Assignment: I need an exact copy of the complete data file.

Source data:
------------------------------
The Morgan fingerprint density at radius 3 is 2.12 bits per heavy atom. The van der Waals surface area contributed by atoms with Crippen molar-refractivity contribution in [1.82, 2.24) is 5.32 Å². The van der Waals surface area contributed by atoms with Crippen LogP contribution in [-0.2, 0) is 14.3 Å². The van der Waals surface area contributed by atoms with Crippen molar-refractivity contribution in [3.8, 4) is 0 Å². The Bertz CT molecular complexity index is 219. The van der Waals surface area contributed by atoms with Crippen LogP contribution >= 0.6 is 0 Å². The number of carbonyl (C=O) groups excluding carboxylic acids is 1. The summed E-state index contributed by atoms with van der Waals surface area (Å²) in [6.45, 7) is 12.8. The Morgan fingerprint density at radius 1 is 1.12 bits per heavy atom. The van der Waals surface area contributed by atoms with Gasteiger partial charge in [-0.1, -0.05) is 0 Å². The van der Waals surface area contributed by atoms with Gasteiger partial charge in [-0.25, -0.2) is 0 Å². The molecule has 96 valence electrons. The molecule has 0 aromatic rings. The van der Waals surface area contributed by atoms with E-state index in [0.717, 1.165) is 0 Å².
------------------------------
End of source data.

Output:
The Morgan fingerprint density at radius 3 is 2.12 bits per heavy atom. The van der Waals surface area contributed by atoms with Crippen molar-refractivity contribution in [1.82, 2.24) is 5.32 Å². The van der Waals surface area contributed by atoms with Crippen LogP contribution in [-0.2, 0) is 14.3 Å². The van der Waals surface area contributed by atoms with Crippen molar-refractivity contribution in [3.8, 4) is 0 Å². The Bertz CT molecular complexity index is 219. The van der Waals surface area contributed by atoms with Crippen LogP contribution >= 0.6 is 0 Å². The number of carbonyl (C=O) groups excluding carboxylic acids is 1. The summed E-state index contributed by atoms with van der Waals surface area (Å²) in [6.45, 7) is 12.8. The Morgan fingerprint density at radius 1 is 1.12 bits per heavy atom. The van der Waals surface area contributed by atoms with Gasteiger partial charge in [-0.1, -0.05) is 0 Å². The van der Waals surface area contributed by atoms with Gasteiger partial charge in [-0.25, -0.2) is 0 Å². The molecule has 96 valence electrons. The molecule has 0 aromatic rings. The van der Waals surface area contributed by atoms with E-state index in [0.717, 1.165) is 0 Å².